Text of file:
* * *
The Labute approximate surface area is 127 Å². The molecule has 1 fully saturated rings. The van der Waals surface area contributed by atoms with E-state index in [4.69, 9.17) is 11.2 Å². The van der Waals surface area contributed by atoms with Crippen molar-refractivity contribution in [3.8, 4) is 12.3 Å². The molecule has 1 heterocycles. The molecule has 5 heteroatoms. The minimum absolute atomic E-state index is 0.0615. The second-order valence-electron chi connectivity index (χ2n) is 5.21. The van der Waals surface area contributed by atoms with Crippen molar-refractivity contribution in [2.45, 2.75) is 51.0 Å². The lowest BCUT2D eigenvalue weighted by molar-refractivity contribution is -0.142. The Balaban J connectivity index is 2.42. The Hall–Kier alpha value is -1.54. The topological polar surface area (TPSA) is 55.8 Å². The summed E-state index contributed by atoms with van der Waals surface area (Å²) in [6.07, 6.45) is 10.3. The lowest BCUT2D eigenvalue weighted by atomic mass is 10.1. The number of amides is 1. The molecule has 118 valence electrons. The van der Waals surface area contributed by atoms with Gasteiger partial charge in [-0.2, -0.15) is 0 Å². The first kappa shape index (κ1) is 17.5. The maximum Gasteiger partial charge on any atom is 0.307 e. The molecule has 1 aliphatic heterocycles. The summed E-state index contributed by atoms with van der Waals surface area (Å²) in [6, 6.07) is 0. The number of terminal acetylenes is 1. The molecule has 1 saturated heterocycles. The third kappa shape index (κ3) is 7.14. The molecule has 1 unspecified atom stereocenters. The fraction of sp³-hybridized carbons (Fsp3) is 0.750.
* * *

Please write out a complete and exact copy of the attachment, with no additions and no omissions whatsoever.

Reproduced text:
The Labute approximate surface area is 127 Å². The molecule has 1 fully saturated rings. The van der Waals surface area contributed by atoms with E-state index in [4.69, 9.17) is 11.2 Å². The van der Waals surface area contributed by atoms with Crippen molar-refractivity contribution in [3.8, 4) is 12.3 Å². The molecule has 1 heterocycles. The molecule has 5 heteroatoms. The minimum absolute atomic E-state index is 0.0615. The second-order valence-electron chi connectivity index (χ2n) is 5.21. The van der Waals surface area contributed by atoms with Crippen molar-refractivity contribution in [2.45, 2.75) is 51.0 Å². The lowest BCUT2D eigenvalue weighted by molar-refractivity contribution is -0.142. The Balaban J connectivity index is 2.42. The Hall–Kier alpha value is -1.54. The topological polar surface area (TPSA) is 55.8 Å². The summed E-state index contributed by atoms with van der Waals surface area (Å²) in [6.07, 6.45) is 10.3. The lowest BCUT2D eigenvalue weighted by atomic mass is 10.1. The number of amides is 1. The molecule has 118 valence electrons. The van der Waals surface area contributed by atoms with Gasteiger partial charge in [-0.2, -0.15) is 0 Å². The first kappa shape index (κ1) is 17.5. The maximum Gasteiger partial charge on any atom is 0.307 e. The molecule has 1 aliphatic heterocycles. The summed E-state index contributed by atoms with van der Waals surface area (Å²) in [6, 6.07) is 0. The number of terminal acetylenes is 1. The molecule has 1 saturated heterocycles. The third kappa shape index (κ3) is 7.14. The molecule has 1 unspecified atom stereocenters. The fraction of sp³-hybridized carbons (Fsp3) is 0.750.